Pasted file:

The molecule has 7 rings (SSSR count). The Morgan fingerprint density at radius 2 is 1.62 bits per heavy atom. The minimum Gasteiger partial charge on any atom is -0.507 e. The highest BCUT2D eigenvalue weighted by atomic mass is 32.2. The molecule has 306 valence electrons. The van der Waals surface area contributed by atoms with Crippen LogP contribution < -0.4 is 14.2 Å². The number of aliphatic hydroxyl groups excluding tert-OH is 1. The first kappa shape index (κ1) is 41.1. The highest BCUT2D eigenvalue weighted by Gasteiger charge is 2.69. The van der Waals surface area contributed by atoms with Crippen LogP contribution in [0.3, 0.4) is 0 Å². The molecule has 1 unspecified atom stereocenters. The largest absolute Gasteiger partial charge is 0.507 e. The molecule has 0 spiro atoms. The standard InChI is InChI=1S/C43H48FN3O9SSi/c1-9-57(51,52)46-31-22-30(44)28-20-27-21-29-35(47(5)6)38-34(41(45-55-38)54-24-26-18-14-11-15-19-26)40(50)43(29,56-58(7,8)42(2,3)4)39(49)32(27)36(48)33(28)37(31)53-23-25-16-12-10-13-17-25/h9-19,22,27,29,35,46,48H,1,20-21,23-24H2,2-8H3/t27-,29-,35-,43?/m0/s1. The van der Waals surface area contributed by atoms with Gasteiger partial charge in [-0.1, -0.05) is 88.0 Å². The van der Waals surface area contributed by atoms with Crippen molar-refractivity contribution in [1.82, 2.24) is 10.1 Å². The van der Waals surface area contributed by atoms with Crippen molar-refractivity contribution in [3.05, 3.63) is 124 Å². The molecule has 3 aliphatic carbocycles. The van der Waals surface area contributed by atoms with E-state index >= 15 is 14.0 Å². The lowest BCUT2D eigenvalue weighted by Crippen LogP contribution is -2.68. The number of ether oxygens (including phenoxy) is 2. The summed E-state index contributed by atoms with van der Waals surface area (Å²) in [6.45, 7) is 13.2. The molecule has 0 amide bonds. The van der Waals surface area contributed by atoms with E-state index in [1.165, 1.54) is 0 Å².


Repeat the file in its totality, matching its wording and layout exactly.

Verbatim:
The molecule has 7 rings (SSSR count). The Morgan fingerprint density at radius 2 is 1.62 bits per heavy atom. The minimum Gasteiger partial charge on any atom is -0.507 e. The highest BCUT2D eigenvalue weighted by atomic mass is 32.2. The molecule has 306 valence electrons. The van der Waals surface area contributed by atoms with Crippen LogP contribution < -0.4 is 14.2 Å². The number of aliphatic hydroxyl groups excluding tert-OH is 1. The first kappa shape index (κ1) is 41.1. The highest BCUT2D eigenvalue weighted by Gasteiger charge is 2.69. The van der Waals surface area contributed by atoms with Crippen LogP contribution in [0.3, 0.4) is 0 Å². The molecule has 1 unspecified atom stereocenters. The largest absolute Gasteiger partial charge is 0.507 e. The molecule has 0 spiro atoms. The standard InChI is InChI=1S/C43H48FN3O9SSi/c1-9-57(51,52)46-31-22-30(44)28-20-27-21-29-35(47(5)6)38-34(41(45-55-38)54-24-26-18-14-11-15-19-26)40(50)43(29,56-58(7,8)42(2,3)4)39(49)32(27)36(48)33(28)37(31)53-23-25-16-12-10-13-17-25/h9-19,22,27,29,35,46,48H,1,20-21,23-24H2,2-8H3/t27-,29-,35-,43?/m0/s1. The van der Waals surface area contributed by atoms with Gasteiger partial charge in [-0.1, -0.05) is 88.0 Å². The van der Waals surface area contributed by atoms with Crippen molar-refractivity contribution in [1.82, 2.24) is 10.1 Å². The van der Waals surface area contributed by atoms with Crippen molar-refractivity contribution in [3.05, 3.63) is 124 Å². The molecule has 3 aliphatic carbocycles. The van der Waals surface area contributed by atoms with E-state index >= 15 is 14.0 Å². The lowest BCUT2D eigenvalue weighted by Crippen LogP contribution is -2.68. The number of ether oxygens (including phenoxy) is 2. The summed E-state index contributed by atoms with van der Waals surface area (Å²) in [6.45, 7) is 13.2. The molecule has 0 amide bonds. The van der Waals surface area contributed by atoms with E-state index in [1.165, 1.54) is 0 Å².